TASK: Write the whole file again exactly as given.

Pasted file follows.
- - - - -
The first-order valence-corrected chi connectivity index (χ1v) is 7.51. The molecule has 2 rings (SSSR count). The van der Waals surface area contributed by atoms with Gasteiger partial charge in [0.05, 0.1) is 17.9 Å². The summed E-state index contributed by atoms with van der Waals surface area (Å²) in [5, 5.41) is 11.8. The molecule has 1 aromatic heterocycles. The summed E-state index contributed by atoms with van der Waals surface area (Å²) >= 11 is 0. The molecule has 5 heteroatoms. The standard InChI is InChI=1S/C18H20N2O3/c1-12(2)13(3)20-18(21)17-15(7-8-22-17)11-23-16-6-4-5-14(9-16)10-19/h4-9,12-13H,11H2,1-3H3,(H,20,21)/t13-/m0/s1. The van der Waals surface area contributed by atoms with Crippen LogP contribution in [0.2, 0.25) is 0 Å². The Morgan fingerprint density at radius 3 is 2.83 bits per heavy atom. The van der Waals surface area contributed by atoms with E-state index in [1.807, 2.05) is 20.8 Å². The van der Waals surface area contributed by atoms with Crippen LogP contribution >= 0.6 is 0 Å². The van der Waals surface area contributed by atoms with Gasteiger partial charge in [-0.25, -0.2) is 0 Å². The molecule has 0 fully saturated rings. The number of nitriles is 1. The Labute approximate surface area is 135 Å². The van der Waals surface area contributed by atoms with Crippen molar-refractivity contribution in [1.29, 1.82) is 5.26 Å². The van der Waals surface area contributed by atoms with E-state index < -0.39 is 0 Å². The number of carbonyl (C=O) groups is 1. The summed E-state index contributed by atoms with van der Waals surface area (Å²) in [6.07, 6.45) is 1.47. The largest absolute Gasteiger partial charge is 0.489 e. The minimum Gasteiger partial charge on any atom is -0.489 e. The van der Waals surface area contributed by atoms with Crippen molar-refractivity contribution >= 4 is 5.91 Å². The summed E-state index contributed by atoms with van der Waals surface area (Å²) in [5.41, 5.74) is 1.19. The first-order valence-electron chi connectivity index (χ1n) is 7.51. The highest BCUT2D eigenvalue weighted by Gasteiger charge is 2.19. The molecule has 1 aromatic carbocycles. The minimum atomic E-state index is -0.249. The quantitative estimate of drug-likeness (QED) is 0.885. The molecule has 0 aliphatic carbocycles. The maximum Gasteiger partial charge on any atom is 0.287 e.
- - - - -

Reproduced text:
The first-order valence-corrected chi connectivity index (χ1v) is 7.51. The molecule has 2 rings (SSSR count). The van der Waals surface area contributed by atoms with Gasteiger partial charge in [0.05, 0.1) is 17.9 Å². The summed E-state index contributed by atoms with van der Waals surface area (Å²) in [5, 5.41) is 11.8. The molecule has 1 aromatic heterocycles. The summed E-state index contributed by atoms with van der Waals surface area (Å²) >= 11 is 0. The molecule has 5 heteroatoms. The standard InChI is InChI=1S/C18H20N2O3/c1-12(2)13(3)20-18(21)17-15(7-8-22-17)11-23-16-6-4-5-14(9-16)10-19/h4-9,12-13H,11H2,1-3H3,(H,20,21)/t13-/m0/s1. The van der Waals surface area contributed by atoms with Crippen LogP contribution in [0.2, 0.25) is 0 Å². The Morgan fingerprint density at radius 3 is 2.83 bits per heavy atom. The van der Waals surface area contributed by atoms with E-state index in [1.807, 2.05) is 20.8 Å². The van der Waals surface area contributed by atoms with Crippen LogP contribution >= 0.6 is 0 Å². The van der Waals surface area contributed by atoms with Gasteiger partial charge in [-0.25, -0.2) is 0 Å². The molecule has 0 fully saturated rings. The number of nitriles is 1. The Labute approximate surface area is 135 Å². The van der Waals surface area contributed by atoms with Crippen molar-refractivity contribution in [1.29, 1.82) is 5.26 Å². The van der Waals surface area contributed by atoms with E-state index < -0.39 is 0 Å². The number of carbonyl (C=O) groups is 1. The summed E-state index contributed by atoms with van der Waals surface area (Å²) in [6.07, 6.45) is 1.47. The largest absolute Gasteiger partial charge is 0.489 e. The minimum Gasteiger partial charge on any atom is -0.489 e. The van der Waals surface area contributed by atoms with Crippen molar-refractivity contribution >= 4 is 5.91 Å². The summed E-state index contributed by atoms with van der Waals surface area (Å²) in [5.41, 5.74) is 1.19. The first-order valence-electron chi connectivity index (χ1n) is 7.51. The highest BCUT2D eigenvalue weighted by Gasteiger charge is 2.19. The molecule has 1 aromatic carbocycles. The minimum atomic E-state index is -0.249. The quantitative estimate of drug-likeness (QED) is 0.885. The molecule has 0 aliphatic carbocycles. The maximum Gasteiger partial charge on any atom is 0.287 e.